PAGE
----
Enabling human rights and inclusiveness through digital trade

27 Sep 2016 13:00h - 14:30h

Event report

[Read more session reports and live updates from the 2016 WTO Public Forum]

This session, organised by Computer and Communications Industry Association and DIGITALEUROPE, focused on the interconnections between trade and digital rights, and explored how the WTO and trade rules can address online censorship and better enable human rights and inclusiveness.

The session’s moderator, Christian Borggreen, Director of the Computer & Communications Association, introduced the discussion by outlining the enormous economic and social potential of the Internet, as well as its challenges. These challenges are both in the economic (e.g. outdated trade rules and digital protectionism) and in the political (e.g. censorship, filtering, and blocking) realm.

Colombian Ambassador and Permanent Representative to the WTO Juan Carlos Gonzalez provided an overview of how Colombia is attempting to capture the benefits of the Internet in four pillars: 1) infrastructure, 2) users, 3) services, and 4) applications.

While technology can have multiple benefits, many of the panellists also talked about how to prevent it from being misused. Julia Jasinska, Head of Trade Policy at Nokia, gave her perspective on how a private sector company works towards the intersection of human rights and technology. She explained that, internally, Nokia has a Human Rights Policy, while across the industry, the company has cofounded a Telecom Industry Dialogue.

Arzu Geybulla, a columnist and journalist active in Turkey, contributed to the panel with a video message. She explained that the Internet has brought many opportunities for reporting, in particular citizen journalism. Yet the increased crackdown on access to Internet content in Turkey imposes serious limits on her work as a journalist. Geybulla’s testimony closely related to the work of Jodie Ginsberg, CEO of the Index on Censorship. Ginsberg embedded the example of Turkey into a global trend of censorship in multiple dimensions: mass blocking, takedown of specific content, licences to force companies to remove content, and moves against encryption. She explained that infringements on human rights have huge implications for trade.

The connection between human rights protection and trade was further emphasised by Silvia Grundmann, Head of Media and Internet Division of the Council of Europe. She argued that there is a direct line between good human rights protection and better trade, seeing human rights as an enabler for inclusiveness. She explained how access to connectivity is particularly important for small and medium enterprises. She presented a recent report by the Council of Europe and the Swiss Institute of Comparative Law on filtering, blocking, and take-down of illegal content on the Internet, which analyses the national legal framework of its 47 member states related to such practices.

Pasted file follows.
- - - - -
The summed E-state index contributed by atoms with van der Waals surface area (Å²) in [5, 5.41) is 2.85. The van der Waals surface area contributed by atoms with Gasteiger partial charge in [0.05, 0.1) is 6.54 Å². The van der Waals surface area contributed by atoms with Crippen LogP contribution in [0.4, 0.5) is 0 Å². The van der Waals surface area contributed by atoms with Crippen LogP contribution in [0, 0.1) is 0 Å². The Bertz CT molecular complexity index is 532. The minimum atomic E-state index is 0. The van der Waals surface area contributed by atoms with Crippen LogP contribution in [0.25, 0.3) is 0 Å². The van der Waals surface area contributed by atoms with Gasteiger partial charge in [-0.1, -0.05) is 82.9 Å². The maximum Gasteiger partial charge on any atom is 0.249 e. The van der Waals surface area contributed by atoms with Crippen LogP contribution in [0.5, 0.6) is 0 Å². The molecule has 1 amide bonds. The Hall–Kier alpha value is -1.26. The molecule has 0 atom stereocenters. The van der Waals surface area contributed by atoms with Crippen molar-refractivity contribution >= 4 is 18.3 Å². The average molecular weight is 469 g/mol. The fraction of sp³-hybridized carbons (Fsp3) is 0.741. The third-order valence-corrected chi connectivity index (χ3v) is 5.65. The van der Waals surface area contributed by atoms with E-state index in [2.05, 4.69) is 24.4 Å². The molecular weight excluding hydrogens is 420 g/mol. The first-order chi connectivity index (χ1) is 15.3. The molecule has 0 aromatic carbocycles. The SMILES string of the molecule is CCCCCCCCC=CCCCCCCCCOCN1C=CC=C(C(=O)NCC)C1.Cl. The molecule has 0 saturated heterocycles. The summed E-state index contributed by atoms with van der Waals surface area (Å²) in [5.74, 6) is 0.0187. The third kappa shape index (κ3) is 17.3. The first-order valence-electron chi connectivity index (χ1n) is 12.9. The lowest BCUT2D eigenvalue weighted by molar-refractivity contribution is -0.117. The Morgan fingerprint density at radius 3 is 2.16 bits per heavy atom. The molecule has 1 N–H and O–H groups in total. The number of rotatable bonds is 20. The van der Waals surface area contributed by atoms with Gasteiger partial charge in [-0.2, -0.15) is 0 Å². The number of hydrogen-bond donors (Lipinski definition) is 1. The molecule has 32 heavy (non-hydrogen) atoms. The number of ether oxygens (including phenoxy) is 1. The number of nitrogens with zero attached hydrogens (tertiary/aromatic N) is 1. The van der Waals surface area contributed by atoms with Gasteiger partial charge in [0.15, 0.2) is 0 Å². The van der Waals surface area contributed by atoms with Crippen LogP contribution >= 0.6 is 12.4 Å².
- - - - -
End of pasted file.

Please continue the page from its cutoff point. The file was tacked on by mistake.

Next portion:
Marietje Schaake, Member of the European Parliament representing the Netherlands, shared a video message in which she argued that, despite the link between trade and human rights, trade agreements can play a role but they cannot change fundamental law. There should be a more coordinated approach between actors to optimise the interplay between economic opportunities and digital rights. Trade agreements are not a zero-sum consideration between economic benefits and digital rights, but rather strengthen each other.

The final speaker of the panel, Hosuk Lee-Makiyama, Director of the European Centre for International Political Economy, reminded everyone that the WTO members and rules ‘are quite indifferent to human rights standards’. The only condition is that countries should adopt the least trade-restrictive measures. He noted that in some cases, online censorship practices have been abandoned due to their trade-restricting effects. He also urged the audience to be patient when observing countries’ transitions into more equitable societies, saying that this is not a quick procedure, but will rather take multiple generations. Trade agreements can help lead to more openness and exchange, but , alone, they are not the ultimate answer in bringing about changes towards more inclusive societies.

The subsequent Q&A addressed many aspects of the debate, including taxation, privacy, and domestic regulations. According to Ginsberg, ‘we can have all trade agreements we want, but if governments don’t introduce legislation, trade agreements mean absolutely nothing.’

To conclude, the session highlighted that respect for human rights, in particular Internet access, freedom of expression, and privacy, has significant potential to improve inclusiveness and trade. Yet, following the line in the other direction, international trade agreements themselves may play a limited role in pursuing online freedoms. Although such agreements can contribute to human rights and inclusiveness, they are part of a broader and longer process, and are largely dependent on a number of conditions, including countries’ domestic regulations.

by Barbara Rosen Jacobson